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Using Mailchimp to manage a Windows Phone Beta test
In Windows Phone 8 we can distribute our apps as "beta". This allows us to publish our app without passing certification to a number of users identified by their LiveIDs, so they can test the app and sent feedback to us.
Windows Phone 8
This article discusses the importance of using the beta distribution options before publicly launching an app in the store. It explains how to create a beta distribution, and how to manage it and distribute it to get the most value while reducing the time needed to manage all of the needed data.
Lets start by taking a look at what Windows Phone beta distribution offers to us.
Windows Phone Beta distribution
At first sight, the beta distribution option allows us to distribute our app to a group of people who wants to test it and sent feedback and bugs to us. We could do the same sending to the users the generated XAP file, but for that each person to have the Windows Phone SDK installed and a developer unlocked phone to test the app. Even the persons in the beta doesn't need to be developers, it could be great to have some final users testing our app, so they doesn't are "contamined" by the technology itself. We need to simplify the beta access. Distributing it using the Windows Phone store allow each tester to download it from the phone, only clicking on a link.
To publish a beta version of our app, we only need to select "beta" option in "Distribution channels" section of the first step. This section is located in the collapsed option "More options" at the end of the page. After selecting this option, the textbox below is enabled to add the LiveIDs of the beta participants. (With a max. of 10.000 liveIDs). Also is good to know beta versions doesn't expire. Some months ago Microsoft removed the 90 days beta limitation from the store. Now if you want to discontinue your beta, you need to unpublish it.
Here we can get a first problem: As the beta distribution allows up to 10.000 LiveIDs, How can we manage all this IDs? There are a lot of ways to do that. From a text file to an excel document. But out there you can find systems that add more useful features to the IDs management. In the vast majority of cases, LiveIDs are also people personal email account, and that is going to be our primary communication way with our testers. For each beta version we publish, we need to send details about what features it have, what bugs are fixed, and the identified but not fixed bugs or the features identified but not included. This way the testers can try the app and don't invest time in things we have discovered already. Personally, i like one tool over others. Is free, allows you to manage suscriptors, sent communications by email and have reports about who read the mails or who click on mail's links. It is MailChimp.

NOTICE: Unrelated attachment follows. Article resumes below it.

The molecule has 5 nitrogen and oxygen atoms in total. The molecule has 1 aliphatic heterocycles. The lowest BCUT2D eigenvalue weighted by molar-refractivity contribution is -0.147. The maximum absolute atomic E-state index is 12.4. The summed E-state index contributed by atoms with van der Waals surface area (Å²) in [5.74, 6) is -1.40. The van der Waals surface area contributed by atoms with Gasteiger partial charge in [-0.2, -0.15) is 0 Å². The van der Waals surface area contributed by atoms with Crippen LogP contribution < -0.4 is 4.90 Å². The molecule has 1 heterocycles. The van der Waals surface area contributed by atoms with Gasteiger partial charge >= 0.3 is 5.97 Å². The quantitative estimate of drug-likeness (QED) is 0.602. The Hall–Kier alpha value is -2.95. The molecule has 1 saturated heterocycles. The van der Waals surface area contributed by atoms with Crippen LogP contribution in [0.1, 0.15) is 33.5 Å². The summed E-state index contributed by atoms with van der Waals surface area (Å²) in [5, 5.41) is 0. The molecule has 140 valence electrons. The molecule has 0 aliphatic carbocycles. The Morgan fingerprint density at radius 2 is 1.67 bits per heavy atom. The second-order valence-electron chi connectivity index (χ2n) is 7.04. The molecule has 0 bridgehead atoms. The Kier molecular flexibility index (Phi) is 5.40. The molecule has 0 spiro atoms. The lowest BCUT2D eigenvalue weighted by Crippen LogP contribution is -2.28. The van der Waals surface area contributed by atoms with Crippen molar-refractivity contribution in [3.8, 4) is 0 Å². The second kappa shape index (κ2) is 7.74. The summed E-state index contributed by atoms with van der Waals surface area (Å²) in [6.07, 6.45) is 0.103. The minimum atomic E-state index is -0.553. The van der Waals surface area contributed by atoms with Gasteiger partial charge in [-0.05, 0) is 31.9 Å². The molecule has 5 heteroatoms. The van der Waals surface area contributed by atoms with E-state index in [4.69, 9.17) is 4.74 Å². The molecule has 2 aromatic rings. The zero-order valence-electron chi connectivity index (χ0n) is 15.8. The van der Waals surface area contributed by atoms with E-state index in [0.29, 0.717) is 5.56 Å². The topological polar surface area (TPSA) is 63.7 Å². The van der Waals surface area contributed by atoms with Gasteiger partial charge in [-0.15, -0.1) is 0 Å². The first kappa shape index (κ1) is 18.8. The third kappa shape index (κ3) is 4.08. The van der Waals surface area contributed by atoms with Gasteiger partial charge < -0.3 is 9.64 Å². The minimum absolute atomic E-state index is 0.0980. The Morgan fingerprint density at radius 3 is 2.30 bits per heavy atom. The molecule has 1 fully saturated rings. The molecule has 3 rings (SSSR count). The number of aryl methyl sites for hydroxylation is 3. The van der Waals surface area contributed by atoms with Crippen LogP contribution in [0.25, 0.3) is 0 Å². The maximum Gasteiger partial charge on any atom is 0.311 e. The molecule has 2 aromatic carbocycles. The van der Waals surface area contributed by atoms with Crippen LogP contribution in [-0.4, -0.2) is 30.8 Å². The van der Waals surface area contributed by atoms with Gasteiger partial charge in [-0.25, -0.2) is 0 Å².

Managing our beta with MailChimp
MailChimp is a tool mainly for email campaings. It's widely used in web development for sending notifications to users. It even has APIs so we can connect our apps with it and get data, send emails by code in an easy way. It gave us a lot of interesting features:
- Create lists of users with custom information, like LiveIDs.
- Create and personalize subscription forms, and expose them automatically in a public URL.
- Create mailing campaigns.
- Programming the date and time to send a campaign.
- Get statistics about open/click rate in one campaign.
- Export the subscriptors list to csv.
- It's FREE!!.